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The Wisdom Books

Graeme Goldsworthy, in According to Plan, discusses the place of the wisdom books in biblical theology:

The book of Proverbs invites us to assemble our experiences and to examine them for the underlying relationships that make life coherent and meaningful.  The wise person tries to understand the real nature of things and bow to the order that makes for a life with God.  The individual proverbs are not detailed expressions of the law of Sinai handed down from God but human reflections on individual experiences in the light of God's truth.  Thus, they show that being human as God intends means learning to think and act in a godly way.  It means that, in revelation, God gives the framework for godly thinking but he will not do our thinking for us.  We are responsible for the decisions we make as we seek to be wise (to think in a godly way).  Decisions are wise when they are made in light of the life which God sets before us as our goal.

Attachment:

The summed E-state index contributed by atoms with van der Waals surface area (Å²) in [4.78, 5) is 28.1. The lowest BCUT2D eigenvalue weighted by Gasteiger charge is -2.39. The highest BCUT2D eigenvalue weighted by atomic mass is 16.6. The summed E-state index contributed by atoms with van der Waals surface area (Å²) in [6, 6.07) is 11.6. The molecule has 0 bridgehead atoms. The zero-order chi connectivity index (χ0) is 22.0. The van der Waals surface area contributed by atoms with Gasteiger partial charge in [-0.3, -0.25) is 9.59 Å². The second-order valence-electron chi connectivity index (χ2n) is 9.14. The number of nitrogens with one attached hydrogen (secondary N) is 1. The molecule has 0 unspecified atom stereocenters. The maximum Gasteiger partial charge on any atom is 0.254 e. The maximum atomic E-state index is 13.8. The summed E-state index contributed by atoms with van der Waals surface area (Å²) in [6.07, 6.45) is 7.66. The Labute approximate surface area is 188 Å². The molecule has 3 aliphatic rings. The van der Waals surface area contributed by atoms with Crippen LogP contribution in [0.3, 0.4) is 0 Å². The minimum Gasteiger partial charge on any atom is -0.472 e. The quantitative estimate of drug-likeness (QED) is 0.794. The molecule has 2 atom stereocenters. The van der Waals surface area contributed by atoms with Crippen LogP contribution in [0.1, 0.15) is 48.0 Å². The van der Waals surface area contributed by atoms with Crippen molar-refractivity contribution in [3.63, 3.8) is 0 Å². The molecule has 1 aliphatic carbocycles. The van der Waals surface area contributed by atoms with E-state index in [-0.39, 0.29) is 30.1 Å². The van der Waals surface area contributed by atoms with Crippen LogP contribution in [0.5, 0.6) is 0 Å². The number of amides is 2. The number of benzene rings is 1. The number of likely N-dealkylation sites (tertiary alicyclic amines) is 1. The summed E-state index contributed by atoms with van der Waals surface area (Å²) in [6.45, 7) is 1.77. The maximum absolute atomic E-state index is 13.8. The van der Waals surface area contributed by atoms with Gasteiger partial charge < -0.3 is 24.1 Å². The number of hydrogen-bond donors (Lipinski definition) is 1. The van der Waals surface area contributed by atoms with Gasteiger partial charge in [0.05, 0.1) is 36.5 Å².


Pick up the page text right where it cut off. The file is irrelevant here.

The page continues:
I liked his comment about God not doing the thinking for us.  

Sometimes, that principle is not understood well enough.  We sometimes wait for the lightning bolt to give us wisdom when all it takes is a littlel mental activity.  We want to be told what to do sometimes rather than working it out with the power of Scripture and the Holy Spirit.

At the beginning of this year, when people often make "resolutions" (although, I'm not really a resolution maker per se) I determined the walk with the wise.  That's the beauty about wisdom; it can be contagious.  But first, I must saturate in myself in that framework of Scripture.  Wisdom apart from Scripture is not God's wisdom.